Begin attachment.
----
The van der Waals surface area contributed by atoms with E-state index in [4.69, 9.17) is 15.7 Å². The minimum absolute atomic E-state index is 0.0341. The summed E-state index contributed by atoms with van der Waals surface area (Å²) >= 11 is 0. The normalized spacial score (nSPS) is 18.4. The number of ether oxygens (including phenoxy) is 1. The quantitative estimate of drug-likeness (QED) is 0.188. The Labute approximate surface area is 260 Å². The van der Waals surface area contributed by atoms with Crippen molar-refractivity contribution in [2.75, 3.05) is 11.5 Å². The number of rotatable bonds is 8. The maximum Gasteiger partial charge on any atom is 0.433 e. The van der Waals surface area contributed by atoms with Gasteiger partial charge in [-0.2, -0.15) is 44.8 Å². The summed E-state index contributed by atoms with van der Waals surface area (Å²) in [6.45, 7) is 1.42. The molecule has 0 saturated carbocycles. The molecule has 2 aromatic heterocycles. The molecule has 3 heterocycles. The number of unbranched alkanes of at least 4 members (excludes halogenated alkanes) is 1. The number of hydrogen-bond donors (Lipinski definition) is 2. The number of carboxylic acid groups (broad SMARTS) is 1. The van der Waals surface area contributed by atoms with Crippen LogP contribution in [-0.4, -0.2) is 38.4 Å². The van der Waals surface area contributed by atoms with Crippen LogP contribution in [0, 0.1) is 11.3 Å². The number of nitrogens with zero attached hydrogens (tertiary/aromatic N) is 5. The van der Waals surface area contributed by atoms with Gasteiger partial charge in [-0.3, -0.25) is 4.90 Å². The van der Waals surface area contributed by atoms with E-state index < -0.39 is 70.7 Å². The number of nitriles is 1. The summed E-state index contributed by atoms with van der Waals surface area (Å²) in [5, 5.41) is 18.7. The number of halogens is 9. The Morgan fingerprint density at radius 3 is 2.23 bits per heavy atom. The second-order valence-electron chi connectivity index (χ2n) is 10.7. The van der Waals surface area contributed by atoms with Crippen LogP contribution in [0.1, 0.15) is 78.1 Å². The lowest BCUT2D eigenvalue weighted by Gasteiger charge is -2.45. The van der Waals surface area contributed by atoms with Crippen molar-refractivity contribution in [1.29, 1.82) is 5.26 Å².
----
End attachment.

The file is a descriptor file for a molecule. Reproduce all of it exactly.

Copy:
The van der Waals surface area contributed by atoms with E-state index in [4.69, 9.17) is 15.7 Å². The minimum absolute atomic E-state index is 0.0341. The summed E-state index contributed by atoms with van der Waals surface area (Å²) >= 11 is 0. The normalized spacial score (nSPS) is 18.4. The number of ether oxygens (including phenoxy) is 1. The quantitative estimate of drug-likeness (QED) is 0.188. The Labute approximate surface area is 260 Å². The van der Waals surface area contributed by atoms with Crippen molar-refractivity contribution in [2.75, 3.05) is 11.5 Å². The number of rotatable bonds is 8. The maximum Gasteiger partial charge on any atom is 0.433 e. The van der Waals surface area contributed by atoms with Gasteiger partial charge in [-0.2, -0.15) is 44.8 Å². The summed E-state index contributed by atoms with van der Waals surface area (Å²) in [6.45, 7) is 1.42. The molecule has 0 saturated carbocycles. The molecule has 2 aromatic heterocycles. The molecule has 3 heterocycles. The number of unbranched alkanes of at least 4 members (excludes halogenated alkanes) is 1. The number of hydrogen-bond donors (Lipinski definition) is 2. The number of carboxylic acid groups (broad SMARTS) is 1. The van der Waals surface area contributed by atoms with Crippen LogP contribution in [-0.4, -0.2) is 38.4 Å². The van der Waals surface area contributed by atoms with Crippen LogP contribution in [0, 0.1) is 11.3 Å². The number of nitrogens with zero attached hydrogens (tertiary/aromatic N) is 5. The van der Waals surface area contributed by atoms with Gasteiger partial charge in [-0.3, -0.25) is 4.90 Å². The van der Waals surface area contributed by atoms with E-state index < -0.39 is 70.7 Å². The number of nitriles is 1. The summed E-state index contributed by atoms with van der Waals surface area (Å²) in [5, 5.41) is 18.7. The number of halogens is 9. The Morgan fingerprint density at radius 3 is 2.23 bits per heavy atom. The second-order valence-electron chi connectivity index (χ2n) is 10.7. The van der Waals surface area contributed by atoms with Crippen LogP contribution in [0.1, 0.15) is 78.1 Å². The lowest BCUT2D eigenvalue weighted by Gasteiger charge is -2.45. The van der Waals surface area contributed by atoms with Crippen molar-refractivity contribution in [1.29, 1.82) is 5.26 Å².